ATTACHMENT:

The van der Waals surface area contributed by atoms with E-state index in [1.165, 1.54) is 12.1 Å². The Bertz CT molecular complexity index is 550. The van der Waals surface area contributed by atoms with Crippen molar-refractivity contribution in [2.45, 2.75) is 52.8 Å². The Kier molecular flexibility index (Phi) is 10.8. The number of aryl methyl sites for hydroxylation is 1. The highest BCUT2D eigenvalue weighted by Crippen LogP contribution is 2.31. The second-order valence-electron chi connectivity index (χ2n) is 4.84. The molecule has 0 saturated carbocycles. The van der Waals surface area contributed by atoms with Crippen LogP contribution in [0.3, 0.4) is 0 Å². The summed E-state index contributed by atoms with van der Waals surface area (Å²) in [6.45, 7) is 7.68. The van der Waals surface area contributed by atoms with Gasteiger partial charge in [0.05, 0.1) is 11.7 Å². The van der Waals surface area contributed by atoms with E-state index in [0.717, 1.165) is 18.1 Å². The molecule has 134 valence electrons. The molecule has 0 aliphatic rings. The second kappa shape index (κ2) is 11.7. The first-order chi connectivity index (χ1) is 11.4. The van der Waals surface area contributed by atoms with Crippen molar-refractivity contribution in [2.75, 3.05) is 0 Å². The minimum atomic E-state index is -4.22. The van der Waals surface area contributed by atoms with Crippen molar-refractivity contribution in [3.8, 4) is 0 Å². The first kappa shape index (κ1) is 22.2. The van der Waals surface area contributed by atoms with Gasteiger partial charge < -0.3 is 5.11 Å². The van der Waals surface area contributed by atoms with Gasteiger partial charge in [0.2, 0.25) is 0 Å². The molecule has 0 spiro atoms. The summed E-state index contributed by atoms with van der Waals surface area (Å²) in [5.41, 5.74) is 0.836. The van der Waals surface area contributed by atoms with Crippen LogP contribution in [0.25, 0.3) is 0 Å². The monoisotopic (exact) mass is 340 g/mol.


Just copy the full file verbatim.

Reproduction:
The van der Waals surface area contributed by atoms with E-state index in [1.165, 1.54) is 12.1 Å². The Bertz CT molecular complexity index is 550. The van der Waals surface area contributed by atoms with Crippen molar-refractivity contribution in [2.45, 2.75) is 52.8 Å². The Kier molecular flexibility index (Phi) is 10.8. The number of aryl methyl sites for hydroxylation is 1. The highest BCUT2D eigenvalue weighted by Crippen LogP contribution is 2.31. The second-order valence-electron chi connectivity index (χ2n) is 4.84. The molecule has 0 saturated carbocycles. The van der Waals surface area contributed by atoms with Crippen LogP contribution in [0.3, 0.4) is 0 Å². The summed E-state index contributed by atoms with van der Waals surface area (Å²) in [6.45, 7) is 7.68. The van der Waals surface area contributed by atoms with Gasteiger partial charge in [0.05, 0.1) is 11.7 Å². The van der Waals surface area contributed by atoms with E-state index in [0.717, 1.165) is 18.1 Å². The molecule has 134 valence electrons. The molecule has 0 aliphatic rings. The second kappa shape index (κ2) is 11.7. The first-order chi connectivity index (χ1) is 11.4. The van der Waals surface area contributed by atoms with Crippen molar-refractivity contribution in [2.75, 3.05) is 0 Å². The minimum atomic E-state index is -4.22. The van der Waals surface area contributed by atoms with Crippen molar-refractivity contribution in [3.8, 4) is 0 Å². The first kappa shape index (κ1) is 22.2. The van der Waals surface area contributed by atoms with Gasteiger partial charge < -0.3 is 5.11 Å². The van der Waals surface area contributed by atoms with Gasteiger partial charge in [0.2, 0.25) is 0 Å². The molecule has 0 spiro atoms. The summed E-state index contributed by atoms with van der Waals surface area (Å²) in [5.41, 5.74) is 0.836. The van der Waals surface area contributed by atoms with Crippen LogP contribution in [0.25, 0.3) is 0 Å². The monoisotopic (exact) mass is 340 g/mol.